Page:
The main argument advanced on behalf of the petitioners, challenging the allocation, was that the allocations made on the recommendations of the Screening Committee were illegal and ultra vires both the provisions of the 1957 and 1973 Acts, as well as Article 14 of the Constitution. It was argued that the Screening Committee failed to adhere to any consistent criteria while processing the applications, as a result of which coal blocks were allocated even to companies that were not engaged in any of the end-uses notified under section 3 of the 1973 Act. It was alleged, relying on the CAG report,  that some of these companies further sold the coal to government entities that were engaged in the notified end-uses, thus reaping “windfall profits” at the expense of the exchequer.

The Supreme Court accepts this argument after a long and detailed review of the Screening Committee’s work. It is unclear why the court chose to get into the substantive aspect of this argument – having declared that the issuance of allocation letters by the Central Government was in excess of its powers under the 1957 Act as well as the 1973 Act, the entire proceedings could have been quashed on that ground alone. Perhaps, the court was conscious of the fact that there was a major natural resource at stake here and that its order could have large economic impacts (the judgment opens with the lines “Coal is king and paramount Lord of industry”), therefore justifying greater substantive reasoning. As we will see, this consciousness permeates through to the final order as well. The Court merely begins the next part of its reasoning in para 69 with “Assuming that the Central Government has competence to make allocation of coal blocks…”, and then holds that the issuance of the allocation letter amounts to a grant of largesse by the State – thereby subjecting it to judicial review in light of the test of non-arbitrariness, as explained in Ramana Dayaram Shetty v. International Airports Authority and other cases. In para 82, it formulates three questions to be addressed in this regard:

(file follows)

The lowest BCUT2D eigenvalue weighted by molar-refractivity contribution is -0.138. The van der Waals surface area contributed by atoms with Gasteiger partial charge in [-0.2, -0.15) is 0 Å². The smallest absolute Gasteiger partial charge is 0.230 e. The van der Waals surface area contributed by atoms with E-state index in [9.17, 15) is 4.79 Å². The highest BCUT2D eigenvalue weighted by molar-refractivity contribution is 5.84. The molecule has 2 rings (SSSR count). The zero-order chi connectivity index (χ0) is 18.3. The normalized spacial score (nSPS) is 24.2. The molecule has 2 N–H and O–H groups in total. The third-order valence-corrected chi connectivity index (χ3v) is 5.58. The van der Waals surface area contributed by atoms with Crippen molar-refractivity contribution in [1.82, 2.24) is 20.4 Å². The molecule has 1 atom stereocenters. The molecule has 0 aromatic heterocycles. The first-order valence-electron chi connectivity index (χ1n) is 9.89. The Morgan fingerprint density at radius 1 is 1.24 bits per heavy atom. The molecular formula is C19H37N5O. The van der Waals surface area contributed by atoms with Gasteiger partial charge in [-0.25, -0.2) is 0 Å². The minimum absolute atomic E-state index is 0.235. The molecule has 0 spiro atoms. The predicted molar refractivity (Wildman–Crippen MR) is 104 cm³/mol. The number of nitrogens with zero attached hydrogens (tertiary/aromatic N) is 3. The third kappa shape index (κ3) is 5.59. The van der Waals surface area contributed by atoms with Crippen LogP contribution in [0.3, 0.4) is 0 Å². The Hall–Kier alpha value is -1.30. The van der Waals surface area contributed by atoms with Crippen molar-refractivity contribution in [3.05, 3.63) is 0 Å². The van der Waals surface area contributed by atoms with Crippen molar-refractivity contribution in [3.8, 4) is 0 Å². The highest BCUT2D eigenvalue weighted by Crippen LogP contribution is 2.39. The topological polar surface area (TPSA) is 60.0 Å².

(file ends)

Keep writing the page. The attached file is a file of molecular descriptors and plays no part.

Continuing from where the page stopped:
(i) Whether the allocation of coal blocks ought to have been done only by public auction?

(ii) Whether the allocation of coal blocks made on the basis of recommendations of the Screening Committee suffer from any constitutional vice and legal infirmity?